chirographic


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chi·rog·ra·phy

 (kī-rŏg′rə-fē)
n.
Penmanship.

chi·rog′ra·pher n.
chi′ro·graph′ic (kī′rə-grăf′ĭk), chi′ro·graph′i·cal adj.
References in periodicals archive ?
He argued that modes of language--oral, chirographic, print, electronic--shape us and shape culture.
This phonocentrism of Osundare's verse is a salutary throwback to African orature, a chirographic revalorization of tradition and the oral patrimony of Africa.
The theological tradition, ranging across time and space--the centuries of Christianity and the myriad cultures and places in which the reflection on Christian belief occurs--also embraces the variety of information processing, storage, and understanding techniques described in studies of oral, chirographic, print, visual, and electronic cultures.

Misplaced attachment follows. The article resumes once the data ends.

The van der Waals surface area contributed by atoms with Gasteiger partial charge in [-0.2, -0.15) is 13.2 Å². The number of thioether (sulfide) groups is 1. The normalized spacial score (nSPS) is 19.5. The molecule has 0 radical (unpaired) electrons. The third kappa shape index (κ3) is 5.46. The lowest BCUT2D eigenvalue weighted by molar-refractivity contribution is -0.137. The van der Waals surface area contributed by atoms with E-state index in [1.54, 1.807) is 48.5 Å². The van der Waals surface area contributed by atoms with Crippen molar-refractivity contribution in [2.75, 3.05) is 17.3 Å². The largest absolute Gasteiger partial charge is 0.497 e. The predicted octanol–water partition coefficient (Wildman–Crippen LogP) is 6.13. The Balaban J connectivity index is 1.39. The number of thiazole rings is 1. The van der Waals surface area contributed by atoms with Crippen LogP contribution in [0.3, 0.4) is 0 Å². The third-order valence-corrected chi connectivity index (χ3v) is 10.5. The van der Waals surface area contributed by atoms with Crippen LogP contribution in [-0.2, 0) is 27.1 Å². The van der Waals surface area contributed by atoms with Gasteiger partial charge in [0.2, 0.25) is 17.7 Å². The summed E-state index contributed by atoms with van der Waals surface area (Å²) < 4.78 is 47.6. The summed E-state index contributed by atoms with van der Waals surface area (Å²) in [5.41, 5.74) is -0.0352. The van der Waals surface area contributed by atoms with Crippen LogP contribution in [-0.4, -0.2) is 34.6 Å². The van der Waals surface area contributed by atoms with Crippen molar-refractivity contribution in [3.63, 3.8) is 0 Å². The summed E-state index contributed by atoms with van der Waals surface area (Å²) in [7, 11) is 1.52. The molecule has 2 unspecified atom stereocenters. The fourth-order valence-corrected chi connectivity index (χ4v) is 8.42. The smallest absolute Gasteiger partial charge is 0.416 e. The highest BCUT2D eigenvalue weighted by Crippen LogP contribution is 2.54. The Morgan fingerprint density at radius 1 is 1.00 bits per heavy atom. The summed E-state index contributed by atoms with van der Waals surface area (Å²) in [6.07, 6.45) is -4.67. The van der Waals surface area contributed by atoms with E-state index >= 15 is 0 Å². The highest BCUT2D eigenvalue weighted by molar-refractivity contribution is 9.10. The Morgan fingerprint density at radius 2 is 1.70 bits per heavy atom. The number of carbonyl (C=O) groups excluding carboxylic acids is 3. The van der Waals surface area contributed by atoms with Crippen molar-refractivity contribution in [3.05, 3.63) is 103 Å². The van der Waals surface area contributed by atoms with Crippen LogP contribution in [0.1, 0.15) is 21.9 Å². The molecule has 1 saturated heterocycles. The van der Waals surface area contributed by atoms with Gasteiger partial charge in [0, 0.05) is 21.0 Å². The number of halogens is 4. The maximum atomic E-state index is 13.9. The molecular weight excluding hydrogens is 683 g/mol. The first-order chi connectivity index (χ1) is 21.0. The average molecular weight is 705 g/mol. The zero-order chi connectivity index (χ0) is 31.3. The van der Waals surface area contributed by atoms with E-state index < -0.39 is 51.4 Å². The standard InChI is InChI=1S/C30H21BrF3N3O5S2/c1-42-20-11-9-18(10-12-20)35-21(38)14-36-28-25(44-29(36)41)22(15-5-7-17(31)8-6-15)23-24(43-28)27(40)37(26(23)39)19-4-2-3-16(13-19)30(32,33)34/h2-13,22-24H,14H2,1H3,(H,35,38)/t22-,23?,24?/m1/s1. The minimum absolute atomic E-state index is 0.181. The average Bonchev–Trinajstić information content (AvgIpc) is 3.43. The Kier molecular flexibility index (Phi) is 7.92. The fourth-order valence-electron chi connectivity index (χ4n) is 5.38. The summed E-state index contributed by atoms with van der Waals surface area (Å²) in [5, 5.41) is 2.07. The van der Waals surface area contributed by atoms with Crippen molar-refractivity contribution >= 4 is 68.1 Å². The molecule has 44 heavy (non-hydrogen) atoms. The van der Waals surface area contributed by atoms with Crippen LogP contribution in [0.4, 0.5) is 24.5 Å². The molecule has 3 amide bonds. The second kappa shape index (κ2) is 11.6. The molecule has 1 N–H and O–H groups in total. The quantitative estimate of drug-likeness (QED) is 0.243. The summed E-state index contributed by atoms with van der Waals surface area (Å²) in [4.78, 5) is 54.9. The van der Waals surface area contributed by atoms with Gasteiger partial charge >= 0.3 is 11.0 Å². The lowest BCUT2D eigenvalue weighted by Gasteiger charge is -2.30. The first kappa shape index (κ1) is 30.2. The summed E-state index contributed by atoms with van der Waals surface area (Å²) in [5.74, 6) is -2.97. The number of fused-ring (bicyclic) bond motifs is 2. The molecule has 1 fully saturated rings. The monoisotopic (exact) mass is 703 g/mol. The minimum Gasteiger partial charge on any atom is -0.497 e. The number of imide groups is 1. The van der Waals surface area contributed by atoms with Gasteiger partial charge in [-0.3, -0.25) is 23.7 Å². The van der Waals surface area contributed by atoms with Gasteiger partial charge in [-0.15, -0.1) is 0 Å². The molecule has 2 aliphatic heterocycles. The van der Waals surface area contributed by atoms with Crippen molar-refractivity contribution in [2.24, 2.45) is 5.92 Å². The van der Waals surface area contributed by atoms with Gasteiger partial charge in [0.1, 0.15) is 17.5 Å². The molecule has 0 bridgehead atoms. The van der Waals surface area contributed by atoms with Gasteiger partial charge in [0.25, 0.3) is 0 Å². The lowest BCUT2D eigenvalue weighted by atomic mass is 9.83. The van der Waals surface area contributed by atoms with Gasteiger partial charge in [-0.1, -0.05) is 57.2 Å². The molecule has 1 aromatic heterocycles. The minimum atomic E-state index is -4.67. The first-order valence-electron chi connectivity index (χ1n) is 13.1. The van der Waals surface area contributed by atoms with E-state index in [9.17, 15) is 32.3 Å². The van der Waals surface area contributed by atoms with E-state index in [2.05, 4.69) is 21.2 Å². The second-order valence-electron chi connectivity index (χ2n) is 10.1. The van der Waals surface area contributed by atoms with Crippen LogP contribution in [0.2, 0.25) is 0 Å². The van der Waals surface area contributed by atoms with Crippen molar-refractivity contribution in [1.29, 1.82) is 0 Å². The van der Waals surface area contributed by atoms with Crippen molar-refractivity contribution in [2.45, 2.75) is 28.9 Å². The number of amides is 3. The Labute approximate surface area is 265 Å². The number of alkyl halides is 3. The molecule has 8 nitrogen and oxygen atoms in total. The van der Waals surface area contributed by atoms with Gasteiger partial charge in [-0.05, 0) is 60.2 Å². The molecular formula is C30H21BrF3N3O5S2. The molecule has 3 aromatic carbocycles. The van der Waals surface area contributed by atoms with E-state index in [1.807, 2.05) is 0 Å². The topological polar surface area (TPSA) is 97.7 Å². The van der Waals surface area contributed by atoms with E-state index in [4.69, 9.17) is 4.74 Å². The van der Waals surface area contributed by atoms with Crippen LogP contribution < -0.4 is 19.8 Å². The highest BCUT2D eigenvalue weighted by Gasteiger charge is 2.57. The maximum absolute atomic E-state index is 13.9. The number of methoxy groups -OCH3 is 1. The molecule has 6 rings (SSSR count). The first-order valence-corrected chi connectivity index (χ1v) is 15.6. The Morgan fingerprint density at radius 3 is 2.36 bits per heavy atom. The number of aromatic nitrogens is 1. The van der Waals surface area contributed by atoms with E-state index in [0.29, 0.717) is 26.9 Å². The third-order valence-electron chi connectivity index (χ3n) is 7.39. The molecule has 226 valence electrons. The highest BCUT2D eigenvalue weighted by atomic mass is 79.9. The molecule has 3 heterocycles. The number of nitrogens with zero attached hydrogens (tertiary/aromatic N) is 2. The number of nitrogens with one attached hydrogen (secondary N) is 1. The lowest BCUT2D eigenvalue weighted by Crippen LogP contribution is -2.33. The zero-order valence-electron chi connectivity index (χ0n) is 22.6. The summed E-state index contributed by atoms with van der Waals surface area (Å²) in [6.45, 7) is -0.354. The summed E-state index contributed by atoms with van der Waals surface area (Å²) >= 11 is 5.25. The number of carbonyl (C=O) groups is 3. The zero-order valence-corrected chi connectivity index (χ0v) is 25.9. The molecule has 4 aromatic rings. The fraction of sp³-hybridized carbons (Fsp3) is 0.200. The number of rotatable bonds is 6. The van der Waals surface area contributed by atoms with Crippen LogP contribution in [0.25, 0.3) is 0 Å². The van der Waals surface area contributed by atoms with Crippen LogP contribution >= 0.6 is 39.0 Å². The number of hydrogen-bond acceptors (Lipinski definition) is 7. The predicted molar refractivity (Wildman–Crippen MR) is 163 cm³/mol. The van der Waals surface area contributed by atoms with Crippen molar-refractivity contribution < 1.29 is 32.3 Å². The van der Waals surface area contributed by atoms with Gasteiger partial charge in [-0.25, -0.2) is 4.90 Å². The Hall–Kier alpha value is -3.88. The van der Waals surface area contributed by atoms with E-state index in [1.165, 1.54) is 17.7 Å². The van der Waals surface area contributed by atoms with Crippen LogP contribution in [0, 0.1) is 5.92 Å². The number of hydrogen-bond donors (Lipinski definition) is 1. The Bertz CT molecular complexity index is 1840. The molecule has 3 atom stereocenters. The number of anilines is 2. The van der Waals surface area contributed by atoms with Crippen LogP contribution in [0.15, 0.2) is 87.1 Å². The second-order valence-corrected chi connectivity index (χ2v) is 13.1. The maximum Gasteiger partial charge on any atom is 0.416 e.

This depiction of written words surrounding and framing Milton provides a chirographic analogy to the textual description of the final descent of Ololon who is "folded as a Garment dipped in blood / Written within & without" (42: 12-13) and coveting the limbs of the "One Man Jesus the Saviour" (42:11).
The result, as we can see in both long and short vernacular xiaoshuo texts, is a sort of hybrid composition, chirographic or typographic but very much retaining the communal character of oral narration.